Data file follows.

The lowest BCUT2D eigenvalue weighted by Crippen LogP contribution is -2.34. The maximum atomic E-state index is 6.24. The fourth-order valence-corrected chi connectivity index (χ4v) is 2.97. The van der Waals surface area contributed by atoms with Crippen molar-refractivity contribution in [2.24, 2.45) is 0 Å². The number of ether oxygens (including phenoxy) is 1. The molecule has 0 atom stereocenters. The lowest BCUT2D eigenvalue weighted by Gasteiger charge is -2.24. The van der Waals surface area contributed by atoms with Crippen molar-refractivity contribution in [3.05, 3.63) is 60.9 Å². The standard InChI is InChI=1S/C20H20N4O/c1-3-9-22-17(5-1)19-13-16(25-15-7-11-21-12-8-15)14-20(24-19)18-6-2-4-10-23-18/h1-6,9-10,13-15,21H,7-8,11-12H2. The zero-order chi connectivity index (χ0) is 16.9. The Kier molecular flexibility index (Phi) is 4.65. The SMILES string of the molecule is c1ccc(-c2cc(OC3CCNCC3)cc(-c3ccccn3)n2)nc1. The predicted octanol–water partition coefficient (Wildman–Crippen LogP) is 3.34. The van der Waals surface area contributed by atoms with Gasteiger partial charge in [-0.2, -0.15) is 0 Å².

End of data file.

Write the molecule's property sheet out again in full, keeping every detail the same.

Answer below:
The lowest BCUT2D eigenvalue weighted by Crippen LogP contribution is -2.34. The maximum atomic E-state index is 6.24. The fourth-order valence-corrected chi connectivity index (χ4v) is 2.97. The van der Waals surface area contributed by atoms with Crippen molar-refractivity contribution in [2.24, 2.45) is 0 Å². The number of ether oxygens (including phenoxy) is 1. The molecule has 0 atom stereocenters. The lowest BCUT2D eigenvalue weighted by Gasteiger charge is -2.24. The van der Waals surface area contributed by atoms with Crippen molar-refractivity contribution in [3.05, 3.63) is 60.9 Å². The standard InChI is InChI=1S/C20H20N4O/c1-3-9-22-17(5-1)19-13-16(25-15-7-11-21-12-8-15)14-20(24-19)18-6-2-4-10-23-18/h1-6,9-10,13-15,21H,7-8,11-12H2. The zero-order chi connectivity index (χ0) is 16.9. The Kier molecular flexibility index (Phi) is 4.65. The SMILES string of the molecule is c1ccc(-c2cc(OC3CCNCC3)cc(-c3ccccn3)n2)nc1. The predicted octanol–water partition coefficient (Wildman–Crippen LogP) is 3.34. The van der Waals surface area contributed by atoms with Gasteiger partial charge in [-0.2, -0.15) is 0 Å².